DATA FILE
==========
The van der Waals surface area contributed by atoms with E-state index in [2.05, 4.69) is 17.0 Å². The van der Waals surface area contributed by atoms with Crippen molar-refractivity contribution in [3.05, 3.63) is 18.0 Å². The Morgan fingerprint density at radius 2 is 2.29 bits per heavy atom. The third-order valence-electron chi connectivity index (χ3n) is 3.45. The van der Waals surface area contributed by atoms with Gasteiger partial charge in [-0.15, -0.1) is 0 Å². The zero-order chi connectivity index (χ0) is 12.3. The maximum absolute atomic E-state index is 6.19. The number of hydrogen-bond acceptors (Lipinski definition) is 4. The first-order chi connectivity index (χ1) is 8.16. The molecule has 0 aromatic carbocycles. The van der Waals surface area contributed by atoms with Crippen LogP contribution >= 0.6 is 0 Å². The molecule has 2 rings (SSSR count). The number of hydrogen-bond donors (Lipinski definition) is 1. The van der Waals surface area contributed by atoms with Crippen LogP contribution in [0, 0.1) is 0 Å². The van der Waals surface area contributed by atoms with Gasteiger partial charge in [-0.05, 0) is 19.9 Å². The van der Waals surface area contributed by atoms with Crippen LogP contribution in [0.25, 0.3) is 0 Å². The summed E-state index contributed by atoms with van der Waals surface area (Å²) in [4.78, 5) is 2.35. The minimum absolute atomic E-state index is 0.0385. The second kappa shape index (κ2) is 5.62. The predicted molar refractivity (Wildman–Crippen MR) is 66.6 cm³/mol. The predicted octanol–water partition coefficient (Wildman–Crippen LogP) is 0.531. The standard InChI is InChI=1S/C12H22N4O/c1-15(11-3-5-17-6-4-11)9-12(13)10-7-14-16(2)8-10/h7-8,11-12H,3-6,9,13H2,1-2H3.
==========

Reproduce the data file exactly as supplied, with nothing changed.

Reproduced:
The van der Waals surface area contributed by atoms with E-state index in [2.05, 4.69) is 17.0 Å². The van der Waals surface area contributed by atoms with Crippen molar-refractivity contribution in [3.05, 3.63) is 18.0 Å². The Morgan fingerprint density at radius 2 is 2.29 bits per heavy atom. The third-order valence-electron chi connectivity index (χ3n) is 3.45. The van der Waals surface area contributed by atoms with Gasteiger partial charge in [-0.15, -0.1) is 0 Å². The zero-order chi connectivity index (χ0) is 12.3. The maximum absolute atomic E-state index is 6.19. The number of hydrogen-bond acceptors (Lipinski definition) is 4. The first-order chi connectivity index (χ1) is 8.16. The molecule has 0 aromatic carbocycles. The van der Waals surface area contributed by atoms with Crippen LogP contribution >= 0.6 is 0 Å². The molecule has 2 rings (SSSR count). The number of hydrogen-bond donors (Lipinski definition) is 1. The van der Waals surface area contributed by atoms with Crippen LogP contribution in [0, 0.1) is 0 Å². The van der Waals surface area contributed by atoms with Gasteiger partial charge in [-0.05, 0) is 19.9 Å². The van der Waals surface area contributed by atoms with Crippen LogP contribution in [0.25, 0.3) is 0 Å². The summed E-state index contributed by atoms with van der Waals surface area (Å²) in [4.78, 5) is 2.35. The minimum absolute atomic E-state index is 0.0385. The second kappa shape index (κ2) is 5.62. The predicted molar refractivity (Wildman–Crippen MR) is 66.6 cm³/mol. The predicted octanol–water partition coefficient (Wildman–Crippen LogP) is 0.531. The standard InChI is InChI=1S/C12H22N4O/c1-15(11-3-5-17-6-4-11)9-12(13)10-7-14-16(2)8-10/h7-8,11-12H,3-6,9,13H2,1-2H3.